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India: Dozens of police dead after Maoist ambush

By Harmeet Shah Singh, CNN
An injured Indian paramilitary soldier is taken out of an ambulance following Tuesday's attack.
An injured Indian paramilitary soldier is taken out of an ambulance following Tuesday's attack.
STORY HIGHLIGHTS
  • 72 police officers killed in an attack by suspected Maoists in eastern India
  • Police holding road inspection in Chhattisgarh state's Dantewada district before assault
  • India regards the communist rebels as its gravest internal security threat
  • Maoists have claimed since the 1960s to be fighting for the dispossessed
RELATED TOPICS
  • Manmohan Singh
  • India

New Delhi, India (CNN) -- Seventy-two police officers were killed in an attack early Tuesday by suspected Maoists in eastern India, authorities said.

About 200 officers from the federal Central Reserve Police Force (CRPF) and a local police group were conducting a road inspection in Chhattisgarh state's Dantewada district when the assault occurred, according to officials.

Dantewada's top district administrator Reena Kangale told CNN that the attackers fired at the security officers and set off landmine explosions.

The attack and subsequent shootout lasted four hours, she said. Authorities launched rescue operations after the shootout ended, she added.

There was no immediate report of casualties on the Maoist side, Kangale added. The road inspection by the officers was being carried out ahead of a planned transportation of food to a camp of internally-displaced people, she explained.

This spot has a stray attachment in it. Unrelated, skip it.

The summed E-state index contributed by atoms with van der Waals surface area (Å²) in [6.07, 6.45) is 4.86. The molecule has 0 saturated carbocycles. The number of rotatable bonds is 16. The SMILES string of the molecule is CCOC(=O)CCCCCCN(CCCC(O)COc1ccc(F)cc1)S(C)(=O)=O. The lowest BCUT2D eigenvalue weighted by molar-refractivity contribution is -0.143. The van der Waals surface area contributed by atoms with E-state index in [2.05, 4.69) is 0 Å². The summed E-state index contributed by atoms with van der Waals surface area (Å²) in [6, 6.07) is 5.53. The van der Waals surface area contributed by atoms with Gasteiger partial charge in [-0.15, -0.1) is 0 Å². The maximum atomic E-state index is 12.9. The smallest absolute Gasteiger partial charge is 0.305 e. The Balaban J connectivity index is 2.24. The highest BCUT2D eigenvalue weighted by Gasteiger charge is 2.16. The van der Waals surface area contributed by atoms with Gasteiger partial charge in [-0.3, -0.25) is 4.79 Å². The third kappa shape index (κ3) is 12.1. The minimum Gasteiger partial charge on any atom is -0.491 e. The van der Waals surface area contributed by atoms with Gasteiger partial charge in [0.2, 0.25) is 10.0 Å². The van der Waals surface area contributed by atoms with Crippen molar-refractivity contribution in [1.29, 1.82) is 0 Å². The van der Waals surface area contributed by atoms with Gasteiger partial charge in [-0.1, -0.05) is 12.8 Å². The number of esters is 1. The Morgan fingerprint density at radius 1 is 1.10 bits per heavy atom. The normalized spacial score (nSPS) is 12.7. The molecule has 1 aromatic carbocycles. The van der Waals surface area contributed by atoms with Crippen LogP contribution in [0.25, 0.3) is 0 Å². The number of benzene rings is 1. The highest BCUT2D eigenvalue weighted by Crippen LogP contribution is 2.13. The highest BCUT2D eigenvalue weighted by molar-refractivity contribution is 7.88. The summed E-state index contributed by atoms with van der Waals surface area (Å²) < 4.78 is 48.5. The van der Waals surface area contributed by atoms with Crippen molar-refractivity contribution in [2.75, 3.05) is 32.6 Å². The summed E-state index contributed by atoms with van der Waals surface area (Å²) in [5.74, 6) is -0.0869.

India regards the communist rebels as its gravest internal security threat.

The Maoists, on the other hand, have claimed since the 1960s to be fighting for the dispossessed.

In February, India's home minister P. Chidambaram acknowledged that more than 900 people, including almost 600 civilians, were killed in Maoist-related incidents in 2009.

Some 200 suspected rebels were also slain as forces moved into areas under insurgent control, he said.

"I am confident that the state governments concerned will gradually gain the upper hand and re-establish the authority of the civil administration," Chidambaram told an internal security conference on February 7.

Indian Prime Minister Manmohan Singh, however, conceded last year that the nation's fight with the Maoists had fallen short of objectives.

Maoists enjoy support not only in the poorest areas and in tribal communities but also among youth and the intelligentsia, officials suspect.

"We have not achieved as much success as we would have liked in containing this menace," Singh said last September. "It is a matter of concern that, despite our efforts, the level of violence in the affected states continues to rise."

In 2008, 1,591 Maoist rebel attacks killed 721 people, according to government officials.

In addition to targeting police, alleged police informers and people they call "class enemies," the rebels are also believed to be attacking infrastructure such as roads, bridges, railways, and power and telecommunication networks.

 
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